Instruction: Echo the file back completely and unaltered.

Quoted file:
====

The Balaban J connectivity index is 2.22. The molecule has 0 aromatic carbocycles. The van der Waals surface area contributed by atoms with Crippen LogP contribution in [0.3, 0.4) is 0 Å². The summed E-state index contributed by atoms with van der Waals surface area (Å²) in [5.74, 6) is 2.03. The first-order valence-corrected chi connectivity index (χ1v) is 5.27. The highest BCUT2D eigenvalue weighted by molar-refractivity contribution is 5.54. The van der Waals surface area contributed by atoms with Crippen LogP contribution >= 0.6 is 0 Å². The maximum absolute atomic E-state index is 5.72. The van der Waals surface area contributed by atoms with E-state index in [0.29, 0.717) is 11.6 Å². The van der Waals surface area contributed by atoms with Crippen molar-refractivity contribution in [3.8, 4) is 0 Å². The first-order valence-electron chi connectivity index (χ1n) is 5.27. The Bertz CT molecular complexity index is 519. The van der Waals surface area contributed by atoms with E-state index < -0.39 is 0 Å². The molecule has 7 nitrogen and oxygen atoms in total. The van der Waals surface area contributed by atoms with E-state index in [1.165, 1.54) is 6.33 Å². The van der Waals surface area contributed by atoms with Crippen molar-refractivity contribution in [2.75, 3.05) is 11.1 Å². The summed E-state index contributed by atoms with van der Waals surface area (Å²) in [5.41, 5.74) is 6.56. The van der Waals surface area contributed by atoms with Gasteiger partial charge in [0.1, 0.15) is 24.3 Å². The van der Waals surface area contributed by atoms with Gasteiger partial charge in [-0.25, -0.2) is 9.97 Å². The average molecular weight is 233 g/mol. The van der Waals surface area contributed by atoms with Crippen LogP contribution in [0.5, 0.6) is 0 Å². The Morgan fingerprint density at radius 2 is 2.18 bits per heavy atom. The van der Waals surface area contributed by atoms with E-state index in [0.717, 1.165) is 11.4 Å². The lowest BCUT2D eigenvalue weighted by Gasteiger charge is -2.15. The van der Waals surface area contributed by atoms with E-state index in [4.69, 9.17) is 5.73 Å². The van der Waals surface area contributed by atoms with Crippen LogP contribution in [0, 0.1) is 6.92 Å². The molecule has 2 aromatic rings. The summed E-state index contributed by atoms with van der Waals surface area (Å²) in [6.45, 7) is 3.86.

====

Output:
The Balaban J connectivity index is 2.22. The molecule has 0 aromatic carbocycles. The van der Waals surface area contributed by atoms with Crippen LogP contribution in [0.3, 0.4) is 0 Å². The summed E-state index contributed by atoms with van der Waals surface area (Å²) in [5.74, 6) is 2.03. The first-order valence-corrected chi connectivity index (χ1v) is 5.27. The highest BCUT2D eigenvalue weighted by molar-refractivity contribution is 5.54. The van der Waals surface area contributed by atoms with Crippen LogP contribution >= 0.6 is 0 Å². The maximum absolute atomic E-state index is 5.72. The van der Waals surface area contributed by atoms with E-state index in [0.29, 0.717) is 11.6 Å². The van der Waals surface area contributed by atoms with Crippen molar-refractivity contribution in [3.8, 4) is 0 Å². The first-order valence-electron chi connectivity index (χ1n) is 5.27. The Bertz CT molecular complexity index is 519. The van der Waals surface area contributed by atoms with E-state index < -0.39 is 0 Å². The molecule has 7 nitrogen and oxygen atoms in total. The van der Waals surface area contributed by atoms with E-state index in [1.165, 1.54) is 6.33 Å². The van der Waals surface area contributed by atoms with Crippen molar-refractivity contribution in [2.75, 3.05) is 11.1 Å². The summed E-state index contributed by atoms with van der Waals surface area (Å²) in [5.41, 5.74) is 6.56. The van der Waals surface area contributed by atoms with Gasteiger partial charge in [0.1, 0.15) is 24.3 Å². The van der Waals surface area contributed by atoms with Gasteiger partial charge in [-0.25, -0.2) is 9.97 Å². The average molecular weight is 233 g/mol. The van der Waals surface area contributed by atoms with Crippen LogP contribution in [0.5, 0.6) is 0 Å². The Morgan fingerprint density at radius 2 is 2.18 bits per heavy atom. The van der Waals surface area contributed by atoms with E-state index in [0.717, 1.165) is 11.4 Å². The lowest BCUT2D eigenvalue weighted by Gasteiger charge is -2.15. The van der Waals surface area contributed by atoms with E-state index in [4.69, 9.17) is 5.73 Å². The van der Waals surface area contributed by atoms with Crippen LogP contribution in [0, 0.1) is 6.92 Å². The molecule has 2 aromatic rings. The summed E-state index contributed by atoms with van der Waals surface area (Å²) in [6.45, 7) is 3.86.